Super cup

  (Redirected from Super Cup)

A super cup is a competition, usually but not exclusively in association football, which often forms the ’curtain raiser’ to a season, and typically involves only two teams who have qualified through success in other competitions during the previous season.

It is typically contested on a national level by two competition winners of the previous season: the national knock-out cup winner and the highest level league champion. There are also continental super cups, like the UEFA Super Cup in football, which puts together winners of the top and second-tier UEFA competitions and the Recopa Sudamericana between CONMEBOL Libertadores and the Sudamericana winners, and cross-border super cups between champions of neighbouring leagues, such as the Campeones Cup between the winners of the highest level leagues in the United States and Mexico, and the Champions Cup for the champions of both Northern Ireland and the Republic of Ireland.

The now-defunct Intercontinental Cup was a super cup played between the continental champions of Europe and South America, with winners recognised as World Champions prior to the creation of the official FIFA Club World Cup and the CONMEBOL-UEFA Cup of Champions between the winners of the UEFA Euros and the Copa América which rebranded once again in 2022 after the 29-year hiatus.

Sometimes these are two-legged ties, with a match played at each side's stadium, but increasingly they are one-off fixtures at a neutral venue, such as a national stadium. Some Super Cups have even been staged in venues outside their home country, such as the Italian, French, Spanish, Turkish, Mexican, and Egyptian games and increasingly function as publicity events for that league in the global market.

If the league champions are also the national cup winners, they may play a selected XI team, or more commonly the runners-up from one of the competitions, typically from the league.


National super cupsEdit

The FA Community Shield is contested by the champions of the Premier League and FA Cup

The following nations have an active super cup competition:







Defunct super cupsEdit

Cross-border super cupsEdit

Continental super cupsEdit

Some continental football federations also have their own super cups:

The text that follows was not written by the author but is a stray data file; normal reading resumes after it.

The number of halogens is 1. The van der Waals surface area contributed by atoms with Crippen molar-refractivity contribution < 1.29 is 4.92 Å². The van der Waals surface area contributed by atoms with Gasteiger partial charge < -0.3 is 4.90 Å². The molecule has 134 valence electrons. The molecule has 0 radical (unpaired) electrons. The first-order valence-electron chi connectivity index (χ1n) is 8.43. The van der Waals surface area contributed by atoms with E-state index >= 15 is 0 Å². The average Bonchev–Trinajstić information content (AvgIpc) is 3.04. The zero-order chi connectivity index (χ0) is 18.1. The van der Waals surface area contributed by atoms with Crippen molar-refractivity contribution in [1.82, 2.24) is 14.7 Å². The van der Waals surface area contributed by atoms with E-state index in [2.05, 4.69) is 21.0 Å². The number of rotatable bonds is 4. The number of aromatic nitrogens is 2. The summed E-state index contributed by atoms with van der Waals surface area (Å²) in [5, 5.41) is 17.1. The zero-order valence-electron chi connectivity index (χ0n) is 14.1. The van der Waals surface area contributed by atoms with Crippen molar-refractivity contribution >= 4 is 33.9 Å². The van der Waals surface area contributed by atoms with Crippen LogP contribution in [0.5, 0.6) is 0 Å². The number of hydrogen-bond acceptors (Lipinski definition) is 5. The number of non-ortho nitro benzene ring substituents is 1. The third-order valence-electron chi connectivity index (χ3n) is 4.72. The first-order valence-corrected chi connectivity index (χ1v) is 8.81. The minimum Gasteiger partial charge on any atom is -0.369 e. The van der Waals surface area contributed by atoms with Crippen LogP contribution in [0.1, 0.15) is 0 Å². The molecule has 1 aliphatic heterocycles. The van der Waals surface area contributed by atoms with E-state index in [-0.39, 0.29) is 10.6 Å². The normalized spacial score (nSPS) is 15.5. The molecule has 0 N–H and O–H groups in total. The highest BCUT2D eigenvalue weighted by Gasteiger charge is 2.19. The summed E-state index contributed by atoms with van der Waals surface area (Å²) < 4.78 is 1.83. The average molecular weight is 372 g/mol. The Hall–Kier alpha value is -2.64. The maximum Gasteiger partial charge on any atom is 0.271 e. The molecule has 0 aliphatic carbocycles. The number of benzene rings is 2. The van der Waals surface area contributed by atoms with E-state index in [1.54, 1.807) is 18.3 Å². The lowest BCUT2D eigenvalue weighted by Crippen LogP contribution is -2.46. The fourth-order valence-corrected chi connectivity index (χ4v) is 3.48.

Intercontinental super cupsEdit

Most of the continental football confederations have jointly held a competition pitting their champions against each other:

All of these competitions are now defunct and have been succeeded by the FIFA Club World Cup, which features the champions of all of the confederations, plus the champion of the host country. In 2017, FIFA retroactively recognised the winners of the European/South American Cup as world champions.[1]

A similar tournament was held at international level, the FIFA Confederations Cup. It was initially held on a biennial basis, every odd year, from 1993 until 2005 when it became quadrennial, the year before a World Cup in its host country. It featured the six continental champions, the World Cup winners and the host. The 2017 FIFA Confederations Cup was the 10th and last Confederations Cup before FIFA abolished it for an expanded Club World Cup. CONMEBOL and UEFA relaunched the CONMEBOL-UEFA Cup of Champions in 2020, previously held as the European/South American Nations Cup in 1985 and 1993, to be contested between the champions of both confederations.

Other tournaments like this have been held, including the Suruga Bank Championship (pitting the Copa Sudamericana and J.League Cup winners), the Copa de Oro (pitting all the most recent CONMEBOL competition winners), and the Copa Iberoamericana (pitting the Copa de Oro and Copa del Rey winners.


National SupercupsEdit




Continental levelEdit

Water poloEdit

National super cupsEdit

Continental super cupsEdit


Other sportsEdit

See alsoEdit


  1. ^ "FIFA Council approves key organisational elements of the FIFA World Cup" (Press release). FIFA. 27 October 2017. Archived from the original on October 27, 2017. Retrieved 27 October 2017.